We stayed in Fort Portal at the Le Jus Centre, a
Catholic hotel, and I had African food including chicken
stew, matoke, vegetables and potatoes.
I went on a walk with guide Jerod in Bigodi Swamp, a
bird sanctuary, the next morning. The female assistant
guide, who is in training, was helpful, too. Apparently
this walk is better ifyou start at 7am than 9am as I did,
but I was not disappointed. The persistent tinker bird
caught my ear as we walked down the road to the trail.
I heard, and hope I recorded, great sounds of various
birds, all of which he could name. I recorded and saw
Blue Turocos. I also saw a small green snake sliding
up into the branches. It was a non-poisonous snake.
Ugand has a lot of poisonous snakes, like mambas and
cobras, but they usually stay away from people. Since
they don't see, they can't very well attack unless
they are provoked.
We ended up at a treehouse with a nice view and a huge
moth in the roof.
The walk went longer, but I had to leave to get to my
newly scheduled Kibale chimp tracking to make up for
the one I'd missed. The female guide said next time
she would be the one to take me. We ate lunch prepared
by women at Bigodi, fish, and other standard African
foods. It took a while to prepare as usual, but was
tasty when it arrived. I also had time to buy some crafts,
a string with four small colorful stuffed animals, a
small adungu (bow harp or guitar) and some other things.
The chimp tracking that afternoon in Kibale Park was
quite a hike! Chimps move fast and my guide Alex and
I spent a couple of hours tracking them with no luck,
through thick rainforest jungle, sometimes wet ground,
and threatening rain most of the time. He moved fast
and sometimes let branches hit me after he'd passed,
but I can't criticize his dedication in finding the
chimps. At one point he left me for a few minutes to
find them, and I was a little afraid, but saw monkeys
and was able to record with no extraneous noise which
was nice. The bird that calls "it will rain" was singing
most of the time, but it never did rain. We crossed
the road a couple of times, and found foot prints,
but no actual chimps. Finally he called the office and
got Larry to drive us down to another area too far to
walk. We saw chimps running across the road! We got out
and followed, and it was a while before we heard them.
The guide said the stridant tone was an alarm call --
maybe one of them had been separated from the group.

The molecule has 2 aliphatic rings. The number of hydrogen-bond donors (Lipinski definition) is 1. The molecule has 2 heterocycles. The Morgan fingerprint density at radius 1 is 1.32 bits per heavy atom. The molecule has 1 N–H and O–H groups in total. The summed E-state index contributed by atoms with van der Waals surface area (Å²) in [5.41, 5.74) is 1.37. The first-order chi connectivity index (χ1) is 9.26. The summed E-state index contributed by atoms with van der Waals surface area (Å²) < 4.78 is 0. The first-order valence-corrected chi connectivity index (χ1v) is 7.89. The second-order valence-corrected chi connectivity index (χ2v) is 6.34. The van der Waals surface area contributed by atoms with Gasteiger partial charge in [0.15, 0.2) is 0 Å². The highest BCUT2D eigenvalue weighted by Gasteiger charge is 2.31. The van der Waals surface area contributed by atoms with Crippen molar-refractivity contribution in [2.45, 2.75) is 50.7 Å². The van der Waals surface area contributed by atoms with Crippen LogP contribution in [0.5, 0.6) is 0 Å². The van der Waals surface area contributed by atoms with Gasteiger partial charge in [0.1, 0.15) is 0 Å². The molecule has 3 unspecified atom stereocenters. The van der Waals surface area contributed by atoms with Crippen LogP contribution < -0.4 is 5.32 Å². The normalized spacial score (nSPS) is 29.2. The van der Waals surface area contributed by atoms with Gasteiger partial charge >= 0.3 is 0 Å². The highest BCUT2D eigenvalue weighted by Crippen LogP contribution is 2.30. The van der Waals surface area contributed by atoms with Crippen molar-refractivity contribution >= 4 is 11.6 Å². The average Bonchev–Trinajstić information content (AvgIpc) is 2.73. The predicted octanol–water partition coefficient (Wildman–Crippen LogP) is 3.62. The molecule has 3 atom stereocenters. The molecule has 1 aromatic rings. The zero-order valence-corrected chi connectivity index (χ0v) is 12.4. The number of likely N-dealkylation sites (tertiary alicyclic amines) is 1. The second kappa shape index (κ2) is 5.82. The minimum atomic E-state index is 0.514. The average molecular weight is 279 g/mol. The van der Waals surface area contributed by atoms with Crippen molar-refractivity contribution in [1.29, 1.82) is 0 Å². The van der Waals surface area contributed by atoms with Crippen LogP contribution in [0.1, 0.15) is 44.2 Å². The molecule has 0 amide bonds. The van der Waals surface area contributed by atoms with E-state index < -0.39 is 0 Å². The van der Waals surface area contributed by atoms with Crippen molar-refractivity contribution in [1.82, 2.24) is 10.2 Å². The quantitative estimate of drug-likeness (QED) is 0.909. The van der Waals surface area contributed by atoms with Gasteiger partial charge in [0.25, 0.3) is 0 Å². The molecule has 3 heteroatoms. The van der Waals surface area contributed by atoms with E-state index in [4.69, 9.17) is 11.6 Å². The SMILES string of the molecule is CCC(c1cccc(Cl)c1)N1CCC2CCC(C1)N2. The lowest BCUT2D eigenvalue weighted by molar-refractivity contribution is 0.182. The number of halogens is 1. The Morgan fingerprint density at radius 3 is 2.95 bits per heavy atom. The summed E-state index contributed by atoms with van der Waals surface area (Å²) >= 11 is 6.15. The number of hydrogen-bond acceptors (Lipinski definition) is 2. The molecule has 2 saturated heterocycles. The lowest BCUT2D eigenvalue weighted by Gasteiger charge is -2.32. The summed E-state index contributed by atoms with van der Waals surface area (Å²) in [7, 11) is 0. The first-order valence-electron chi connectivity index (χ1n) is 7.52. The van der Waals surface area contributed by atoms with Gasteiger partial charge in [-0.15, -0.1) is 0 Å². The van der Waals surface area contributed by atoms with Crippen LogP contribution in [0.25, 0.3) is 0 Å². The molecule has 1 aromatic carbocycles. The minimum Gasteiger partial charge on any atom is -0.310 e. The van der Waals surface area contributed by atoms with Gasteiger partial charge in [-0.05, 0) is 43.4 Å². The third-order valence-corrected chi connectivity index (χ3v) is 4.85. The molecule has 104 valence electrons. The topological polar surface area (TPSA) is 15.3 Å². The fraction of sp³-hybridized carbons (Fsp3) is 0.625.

We followed it and then saw 3 males. They had found food
(figs and leaves) and were eating, and making happy
noises. They let the others know they had food, and
it was good. The others may or may not join in that
situation, depending on what they had found. We were
lucky - four others came on the ground, so we had a
good opportunity to seem them arrive and climb up into
the trees to eat. This tracking was 3 intense hours
and I was glad I hadn't given up after 2.
Later I recorded near one of the crater lakes, and saw
a red-billed bird on a branch above the water. Something
was near the top of the water - turtle? I was too tired
to climb down and see, and pointed my mic down there.
Something was leaking from the car, Larry noticed, at
this stop. We went back to Fort Portal to the gas
station, and it was unclear if the vehicle would make
it back to Kampala, but he thought it probably would.
It could be better fixed there.
We had dinner there and I had malo for the first time,
cooked millet which is kind of like a huge dumpling
that you break off squishy parts of and dip into stew
It was very good.
It was a fast drive back to Kampala, and the truck did
fine. There were a number of police checkpoints, but they
usually waved us through. This was my longest tour on
this trip, and I was sorry it was ending already. It
would be nice to spend several days at most of the parks.
We were back by 11pm, and I was glad to be able to say
goodbye to Jim, and exchange stories. He had been
(accidentally) in the riot Friday, but emerged unscathed
by going with a local person to the village behind,
which was safe! Tension has been building since the
elections, and the demonstrations turned into riots
in 2 districts of this very large city Thursday and
Friday. 10 people were killed. I hoped I would not
have to cut short my trip. I feel protected in the TATS
space where people know what is going on and understand
the local language news. I didn't go out the next Monday
but there were no more problems. Demonstrations have
been on Mondays and Thursdays usually, but writing this
on May 9, things settled down last week, as people
here had predicted.